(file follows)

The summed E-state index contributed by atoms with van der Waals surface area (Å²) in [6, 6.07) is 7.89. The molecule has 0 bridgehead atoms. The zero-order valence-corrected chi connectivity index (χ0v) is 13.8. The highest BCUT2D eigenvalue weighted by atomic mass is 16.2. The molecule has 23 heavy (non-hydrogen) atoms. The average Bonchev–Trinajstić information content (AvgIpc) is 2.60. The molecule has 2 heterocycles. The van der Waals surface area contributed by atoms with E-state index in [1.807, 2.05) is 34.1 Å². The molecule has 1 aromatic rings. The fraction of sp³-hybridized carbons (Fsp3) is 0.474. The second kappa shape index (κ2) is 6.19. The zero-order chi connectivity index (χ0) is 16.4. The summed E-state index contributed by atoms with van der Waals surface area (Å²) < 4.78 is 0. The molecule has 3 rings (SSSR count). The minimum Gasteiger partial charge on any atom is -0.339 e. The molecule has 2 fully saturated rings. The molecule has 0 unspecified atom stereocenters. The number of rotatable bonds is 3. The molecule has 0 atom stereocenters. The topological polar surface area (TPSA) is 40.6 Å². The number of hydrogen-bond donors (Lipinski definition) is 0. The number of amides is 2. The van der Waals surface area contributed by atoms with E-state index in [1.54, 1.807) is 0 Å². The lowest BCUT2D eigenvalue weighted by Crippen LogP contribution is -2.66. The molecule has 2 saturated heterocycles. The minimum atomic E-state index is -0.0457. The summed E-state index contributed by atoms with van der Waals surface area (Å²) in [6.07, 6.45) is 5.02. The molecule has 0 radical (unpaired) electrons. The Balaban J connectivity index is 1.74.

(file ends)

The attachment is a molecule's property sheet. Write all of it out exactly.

The summed E-state index contributed by atoms with van der Waals surface area (Å²) in [6, 6.07) is 7.89. The molecule has 0 bridgehead atoms. The zero-order valence-corrected chi connectivity index (χ0v) is 13.8. The highest BCUT2D eigenvalue weighted by atomic mass is 16.2. The molecule has 23 heavy (non-hydrogen) atoms. The average Bonchev–Trinajstić information content (AvgIpc) is 2.60. The molecule has 2 heterocycles. The van der Waals surface area contributed by atoms with E-state index in [1.807, 2.05) is 34.1 Å². The molecule has 1 aromatic rings. The fraction of sp³-hybridized carbons (Fsp3) is 0.474. The second kappa shape index (κ2) is 6.19. The zero-order chi connectivity index (χ0) is 16.4. The summed E-state index contributed by atoms with van der Waals surface area (Å²) < 4.78 is 0. The molecule has 3 rings (SSSR count). The minimum Gasteiger partial charge on any atom is -0.339 e. The molecule has 2 fully saturated rings. The molecule has 0 unspecified atom stereocenters. The number of rotatable bonds is 3. The molecule has 0 atom stereocenters. The topological polar surface area (TPSA) is 40.6 Å². The number of hydrogen-bond donors (Lipinski definition) is 0. The number of amides is 2. The van der Waals surface area contributed by atoms with E-state index in [1.54, 1.807) is 0 Å². The lowest BCUT2D eigenvalue weighted by Crippen LogP contribution is -2.66. The molecule has 2 saturated heterocycles. The minimum atomic E-state index is -0.0457. The summed E-state index contributed by atoms with van der Waals surface area (Å²) in [6.07, 6.45) is 5.02. The molecule has 0 radical (unpaired) electrons. The Balaban J connectivity index is 1.74.